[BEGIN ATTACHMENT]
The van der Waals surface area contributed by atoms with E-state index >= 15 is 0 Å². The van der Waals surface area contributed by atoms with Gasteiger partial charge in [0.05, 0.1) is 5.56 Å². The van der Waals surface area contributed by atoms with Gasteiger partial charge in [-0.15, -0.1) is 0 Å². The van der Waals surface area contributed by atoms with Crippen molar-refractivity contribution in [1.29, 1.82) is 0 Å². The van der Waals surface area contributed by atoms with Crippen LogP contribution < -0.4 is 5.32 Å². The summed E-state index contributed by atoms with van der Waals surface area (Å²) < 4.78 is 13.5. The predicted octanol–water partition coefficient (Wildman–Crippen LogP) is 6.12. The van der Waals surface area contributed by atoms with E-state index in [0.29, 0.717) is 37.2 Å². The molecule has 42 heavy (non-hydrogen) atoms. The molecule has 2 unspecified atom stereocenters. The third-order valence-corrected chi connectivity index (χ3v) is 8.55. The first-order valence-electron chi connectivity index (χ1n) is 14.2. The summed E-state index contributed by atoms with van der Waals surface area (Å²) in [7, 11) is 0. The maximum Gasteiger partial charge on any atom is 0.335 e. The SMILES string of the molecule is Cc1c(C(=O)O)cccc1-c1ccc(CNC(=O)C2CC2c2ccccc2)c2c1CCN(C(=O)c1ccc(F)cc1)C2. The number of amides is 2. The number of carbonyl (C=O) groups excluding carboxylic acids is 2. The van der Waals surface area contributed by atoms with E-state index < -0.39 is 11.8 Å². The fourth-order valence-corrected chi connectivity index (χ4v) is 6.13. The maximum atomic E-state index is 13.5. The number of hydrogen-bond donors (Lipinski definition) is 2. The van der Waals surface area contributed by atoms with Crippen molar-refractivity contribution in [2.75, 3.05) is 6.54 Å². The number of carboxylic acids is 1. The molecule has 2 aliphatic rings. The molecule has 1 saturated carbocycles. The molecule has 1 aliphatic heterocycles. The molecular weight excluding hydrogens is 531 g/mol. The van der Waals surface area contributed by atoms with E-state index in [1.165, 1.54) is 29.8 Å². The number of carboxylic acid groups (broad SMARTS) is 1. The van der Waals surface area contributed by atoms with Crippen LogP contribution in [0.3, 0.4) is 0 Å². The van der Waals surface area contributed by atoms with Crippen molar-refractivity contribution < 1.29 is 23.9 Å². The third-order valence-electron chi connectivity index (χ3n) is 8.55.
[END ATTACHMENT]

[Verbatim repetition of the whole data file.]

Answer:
The van der Waals surface area contributed by atoms with E-state index >= 15 is 0 Å². The van der Waals surface area contributed by atoms with Gasteiger partial charge in [0.05, 0.1) is 5.56 Å². The van der Waals surface area contributed by atoms with Gasteiger partial charge in [-0.15, -0.1) is 0 Å². The van der Waals surface area contributed by atoms with Crippen molar-refractivity contribution in [1.29, 1.82) is 0 Å². The van der Waals surface area contributed by atoms with Crippen LogP contribution < -0.4 is 5.32 Å². The summed E-state index contributed by atoms with van der Waals surface area (Å²) < 4.78 is 13.5. The predicted octanol–water partition coefficient (Wildman–Crippen LogP) is 6.12. The van der Waals surface area contributed by atoms with E-state index in [0.29, 0.717) is 37.2 Å². The molecule has 42 heavy (non-hydrogen) atoms. The molecule has 2 unspecified atom stereocenters. The third-order valence-corrected chi connectivity index (χ3v) is 8.55. The first-order valence-electron chi connectivity index (χ1n) is 14.2. The summed E-state index contributed by atoms with van der Waals surface area (Å²) in [7, 11) is 0. The maximum Gasteiger partial charge on any atom is 0.335 e. The SMILES string of the molecule is Cc1c(C(=O)O)cccc1-c1ccc(CNC(=O)C2CC2c2ccccc2)c2c1CCN(C(=O)c1ccc(F)cc1)C2. The number of amides is 2. The number of carbonyl (C=O) groups excluding carboxylic acids is 2. The van der Waals surface area contributed by atoms with E-state index < -0.39 is 11.8 Å². The fourth-order valence-corrected chi connectivity index (χ4v) is 6.13. The maximum atomic E-state index is 13.5. The number of hydrogen-bond donors (Lipinski definition) is 2. The van der Waals surface area contributed by atoms with Crippen molar-refractivity contribution in [2.75, 3.05) is 6.54 Å². The number of carboxylic acids is 1. The molecule has 2 aliphatic rings. The molecule has 1 saturated carbocycles. The molecule has 1 aliphatic heterocycles. The molecular weight excluding hydrogens is 531 g/mol. The van der Waals surface area contributed by atoms with E-state index in [1.165, 1.54) is 29.8 Å². The number of carboxylic acid groups (broad SMARTS) is 1. The van der Waals surface area contributed by atoms with Crippen LogP contribution in [0.3, 0.4) is 0 Å². The van der Waals surface area contributed by atoms with Crippen molar-refractivity contribution < 1.29 is 23.9 Å². The third-order valence-electron chi connectivity index (χ3n) is 8.55.